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Effect of ghrelin on mortality and cardiovascular outcomes in experimental rat and mice models of heart failure: a systematic review and meta-analysis.

Khatib MN, Shankar A, Kirubakaran R, Agho K, Simkhada P, Gaidhane S, Saxena D, B U, Gode D, Gaidhane A, Zahiruddin SQ - PLoS ONE (2015)

Bottom Line: Studies have demonstrated various cardio-protective effects of Ghrelin.The meta-analysis revealed that the mortality in Ghrelin group was 31.1% and in control group was 40% (RR 0.83, 95% CI 0.46 to 1.47) i.e Ghrelin group had 68 fewer deaths per 1000 (from 216 fewer to 188 more) as compared to the control group.There were insignificant changes in cardiac output (SMD 0.28, 95% CI -0.24 to 0.80, P=0.29) and left ventricular end systolic pressure (MD 1.48, 95% CI -3.86 to 6.82, P=0.59).

View Article: PubMed Central - PubMed

Affiliation: Department of Physiology, Datta Meghe Institute of Medical Sciences, Wardha, Maharashtra State, India.

ABSTRACT

Background: Heart failure (HF) continues to be a challenging condition in terms of prevention and management of the disease. Studies have demonstrated various cardio-protective effects of Ghrelin. The aim of the study is to determine the effect of Ghrelin on mortality and cardiac function in experimental rats/mice models of HF.

Methods: Data sources: PUBMED, Scopus. We searched the Digital Dissertations and conference proceedings on Web of Science. Search methods: We systematically searched for all controlled trials (upto November 2014) which assessed the effects of Ghrelin (irrespective of dose, form, frequency, duration and route of administration) on mortality and cardiac function in rats/ mice models of HF. Ghrelin administration irrespective of dose, form, frequency, duration and route of administration. Data collection and analysis: Two authors independently assessed each abstract for eligibility and extracted data on characteristics of the experimental model used, intervention and outcome measures. We assessed the methodological quality by SYRCLE's risk of bias tool for all studies and the quality of evidence by GRADEpro. We performed meta-analysis using RevMan 5.3.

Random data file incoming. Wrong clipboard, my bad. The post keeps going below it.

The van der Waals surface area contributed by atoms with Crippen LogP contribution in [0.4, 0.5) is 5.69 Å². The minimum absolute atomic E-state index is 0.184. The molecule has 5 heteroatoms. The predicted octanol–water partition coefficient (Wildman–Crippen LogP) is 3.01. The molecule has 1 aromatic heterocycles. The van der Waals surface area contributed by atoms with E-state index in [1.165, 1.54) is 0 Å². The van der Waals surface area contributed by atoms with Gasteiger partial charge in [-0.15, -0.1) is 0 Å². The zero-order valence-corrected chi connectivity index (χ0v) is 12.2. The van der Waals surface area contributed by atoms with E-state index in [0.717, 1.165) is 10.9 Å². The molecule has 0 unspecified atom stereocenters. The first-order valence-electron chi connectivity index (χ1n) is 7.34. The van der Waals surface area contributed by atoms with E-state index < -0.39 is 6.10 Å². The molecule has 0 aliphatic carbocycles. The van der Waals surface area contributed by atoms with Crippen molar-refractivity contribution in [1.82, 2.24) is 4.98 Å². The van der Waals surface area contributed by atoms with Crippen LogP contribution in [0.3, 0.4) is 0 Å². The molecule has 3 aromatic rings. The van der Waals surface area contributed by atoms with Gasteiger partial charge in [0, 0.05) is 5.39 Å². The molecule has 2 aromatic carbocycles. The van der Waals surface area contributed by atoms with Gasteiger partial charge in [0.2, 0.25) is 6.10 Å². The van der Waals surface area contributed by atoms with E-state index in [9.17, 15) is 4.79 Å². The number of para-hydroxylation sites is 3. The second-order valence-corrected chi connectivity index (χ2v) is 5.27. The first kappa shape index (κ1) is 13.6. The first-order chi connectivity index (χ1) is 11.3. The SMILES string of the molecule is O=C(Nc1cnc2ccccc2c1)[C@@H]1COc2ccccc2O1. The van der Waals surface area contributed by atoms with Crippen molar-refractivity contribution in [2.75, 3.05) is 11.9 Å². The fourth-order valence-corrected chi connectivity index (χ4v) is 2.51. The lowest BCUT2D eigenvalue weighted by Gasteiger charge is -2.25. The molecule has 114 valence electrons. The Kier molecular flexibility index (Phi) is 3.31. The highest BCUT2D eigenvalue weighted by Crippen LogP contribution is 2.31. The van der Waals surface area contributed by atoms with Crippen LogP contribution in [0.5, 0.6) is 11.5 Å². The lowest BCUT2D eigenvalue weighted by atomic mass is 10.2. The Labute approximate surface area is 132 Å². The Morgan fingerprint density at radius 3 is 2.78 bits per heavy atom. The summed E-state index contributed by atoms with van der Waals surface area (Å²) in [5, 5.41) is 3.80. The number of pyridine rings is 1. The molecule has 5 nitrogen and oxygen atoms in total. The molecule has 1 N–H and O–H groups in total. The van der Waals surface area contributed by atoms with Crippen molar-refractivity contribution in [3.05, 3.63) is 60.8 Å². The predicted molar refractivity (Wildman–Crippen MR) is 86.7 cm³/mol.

Results: A total of 325 animals (rats and mice) were analyzed across seven studies. The meta-analysis revealed that the mortality in Ghrelin group was 31.1% and in control group was 40% (RR 0.83, 95% CI 0.46 to 1.47) i.e Ghrelin group had 68 fewer deaths per 1000 (from 216 fewer to 188 more) as compared to the control group. The meta-analysis reveals that the heart rate in rats/mice on Ghrelin was higher (MD 13.11, 95% CI 1.14 to 25.08, P=0.66) while the mean arterial blood pressure (MD -1.38, 95% CI -5.16 to 2.41, P=0.48) and left ventricular end diastolic pressure (MD -2.45, 95% CI -4.46 to -0.43, P=0.02) were lower as compared to the those on placebo. There were insignificant changes in cardiac output (SMD 0.28, 95% CI -0.24 to 0.80, P=0.29) and left ventricular end systolic pressure (MD 1.48, 95% CI -3.86 to 6.82, P=0.59).